Gambling Addiction


Dealing with a gambling addiction can be overwhelming and can leave you feeling ashamed. Getting help for gambling addiction is a good way to support your loved one and learn that you are not alone in this struggle. You can enroll in education classes to learn about addiction, volunteer to help a charity, or join peer support groups. You can also join Gamblers Anonymous, a 12-step program modeled after Alcoholics Anonymous. If you find that you can’t get help on your own, you can find a sponsor, a fellow gambler who can guide you through the recovery process.

The American Psychiatric Association published the DSM-5 in 2014. This classification identifies gambling as a behavioral addiction. The condition is closely related to other substance-related disorders, including alcohol and drug addiction. Gambling disorder has similarities to these disorders in its physiology and clinical expression. However, it differs from these disorders in terms of its potential to cause financial and emotional distress. It can also lead to depression and even suicidal thoughts.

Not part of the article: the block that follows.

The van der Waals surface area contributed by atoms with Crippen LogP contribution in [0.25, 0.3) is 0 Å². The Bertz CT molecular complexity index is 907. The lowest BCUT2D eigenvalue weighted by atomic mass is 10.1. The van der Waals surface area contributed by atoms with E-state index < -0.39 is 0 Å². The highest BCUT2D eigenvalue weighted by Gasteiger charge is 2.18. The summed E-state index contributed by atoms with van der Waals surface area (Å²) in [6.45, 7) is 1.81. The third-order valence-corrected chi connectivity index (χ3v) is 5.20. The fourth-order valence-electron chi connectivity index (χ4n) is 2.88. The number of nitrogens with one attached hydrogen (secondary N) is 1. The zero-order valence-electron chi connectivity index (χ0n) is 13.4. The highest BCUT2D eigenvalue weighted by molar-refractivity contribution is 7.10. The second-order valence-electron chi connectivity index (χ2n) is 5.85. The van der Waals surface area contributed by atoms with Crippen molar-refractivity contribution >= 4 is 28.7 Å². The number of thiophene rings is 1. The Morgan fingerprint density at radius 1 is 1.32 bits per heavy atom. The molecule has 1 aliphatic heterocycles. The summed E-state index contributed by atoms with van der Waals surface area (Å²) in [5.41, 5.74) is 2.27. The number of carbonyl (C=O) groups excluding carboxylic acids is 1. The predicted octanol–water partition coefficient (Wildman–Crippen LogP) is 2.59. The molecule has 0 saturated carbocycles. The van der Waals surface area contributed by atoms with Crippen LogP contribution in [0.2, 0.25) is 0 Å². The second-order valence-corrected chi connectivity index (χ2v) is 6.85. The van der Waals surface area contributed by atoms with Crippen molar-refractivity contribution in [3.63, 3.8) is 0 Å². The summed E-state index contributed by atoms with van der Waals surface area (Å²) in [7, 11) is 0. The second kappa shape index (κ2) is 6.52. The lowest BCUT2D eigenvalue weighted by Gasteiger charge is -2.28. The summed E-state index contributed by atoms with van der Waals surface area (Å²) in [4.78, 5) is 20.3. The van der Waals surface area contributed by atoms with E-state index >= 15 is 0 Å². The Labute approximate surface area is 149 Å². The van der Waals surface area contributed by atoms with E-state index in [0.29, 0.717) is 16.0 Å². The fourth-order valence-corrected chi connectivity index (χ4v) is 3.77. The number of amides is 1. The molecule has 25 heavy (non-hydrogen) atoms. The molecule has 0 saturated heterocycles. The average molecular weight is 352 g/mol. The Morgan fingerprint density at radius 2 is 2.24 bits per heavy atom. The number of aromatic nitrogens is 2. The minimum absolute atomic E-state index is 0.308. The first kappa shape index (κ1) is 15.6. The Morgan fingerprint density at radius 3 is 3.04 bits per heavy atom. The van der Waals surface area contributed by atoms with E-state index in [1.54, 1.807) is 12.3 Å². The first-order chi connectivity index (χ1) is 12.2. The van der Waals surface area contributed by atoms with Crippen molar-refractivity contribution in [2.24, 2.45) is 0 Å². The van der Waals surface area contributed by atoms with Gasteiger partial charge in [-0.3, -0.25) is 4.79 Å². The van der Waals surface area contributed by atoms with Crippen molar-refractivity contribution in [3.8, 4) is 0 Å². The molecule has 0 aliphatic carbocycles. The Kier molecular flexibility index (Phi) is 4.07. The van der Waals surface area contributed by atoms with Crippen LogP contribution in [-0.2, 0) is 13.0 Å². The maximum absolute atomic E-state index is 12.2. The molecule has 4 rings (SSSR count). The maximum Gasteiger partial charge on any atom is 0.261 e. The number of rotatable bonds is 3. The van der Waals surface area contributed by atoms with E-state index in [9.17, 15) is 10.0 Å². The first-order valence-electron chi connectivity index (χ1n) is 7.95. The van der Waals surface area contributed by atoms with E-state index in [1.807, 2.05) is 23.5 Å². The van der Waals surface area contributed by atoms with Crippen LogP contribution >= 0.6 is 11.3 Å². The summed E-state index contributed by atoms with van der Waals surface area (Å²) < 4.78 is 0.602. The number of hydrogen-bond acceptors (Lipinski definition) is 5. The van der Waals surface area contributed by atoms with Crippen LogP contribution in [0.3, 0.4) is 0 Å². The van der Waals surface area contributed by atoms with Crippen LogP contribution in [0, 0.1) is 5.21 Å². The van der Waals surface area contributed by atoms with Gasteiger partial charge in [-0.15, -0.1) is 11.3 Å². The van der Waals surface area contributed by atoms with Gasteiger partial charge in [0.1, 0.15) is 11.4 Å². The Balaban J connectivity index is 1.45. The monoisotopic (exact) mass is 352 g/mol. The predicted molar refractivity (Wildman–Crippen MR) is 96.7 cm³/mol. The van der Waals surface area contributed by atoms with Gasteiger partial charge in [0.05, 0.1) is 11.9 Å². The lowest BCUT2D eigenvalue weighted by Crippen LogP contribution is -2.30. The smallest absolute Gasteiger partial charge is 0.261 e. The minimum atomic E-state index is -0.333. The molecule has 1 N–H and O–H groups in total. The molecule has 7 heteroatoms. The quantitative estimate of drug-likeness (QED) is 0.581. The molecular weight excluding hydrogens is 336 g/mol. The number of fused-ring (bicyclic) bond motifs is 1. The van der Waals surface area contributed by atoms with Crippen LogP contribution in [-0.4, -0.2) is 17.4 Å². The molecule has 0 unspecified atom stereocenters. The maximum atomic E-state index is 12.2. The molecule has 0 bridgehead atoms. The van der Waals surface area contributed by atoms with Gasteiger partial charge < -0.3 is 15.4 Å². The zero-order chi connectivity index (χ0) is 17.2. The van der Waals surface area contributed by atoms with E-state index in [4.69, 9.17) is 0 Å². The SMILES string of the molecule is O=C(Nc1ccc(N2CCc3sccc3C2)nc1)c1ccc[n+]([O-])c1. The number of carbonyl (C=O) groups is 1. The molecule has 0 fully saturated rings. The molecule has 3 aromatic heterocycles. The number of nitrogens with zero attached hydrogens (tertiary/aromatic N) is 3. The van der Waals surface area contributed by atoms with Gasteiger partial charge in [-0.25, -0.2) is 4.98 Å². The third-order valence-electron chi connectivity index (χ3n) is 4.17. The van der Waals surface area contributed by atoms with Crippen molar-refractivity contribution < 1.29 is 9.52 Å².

In the United States, the total amount of money wagered annually is estimated at $10 trillion, but it is likely to be much higher than that. Many jurisdictions ban gambling entirely or heavily regulate the industry. These efforts have resulted in a close relationship between governments and gaming organizations. Insurers set premiums based on actuarial tables, which are similar to the methods used by professional gamblers. Despite the fact that gambling is a highly profitable activity, it’s still necessary to understand the risks associated with it.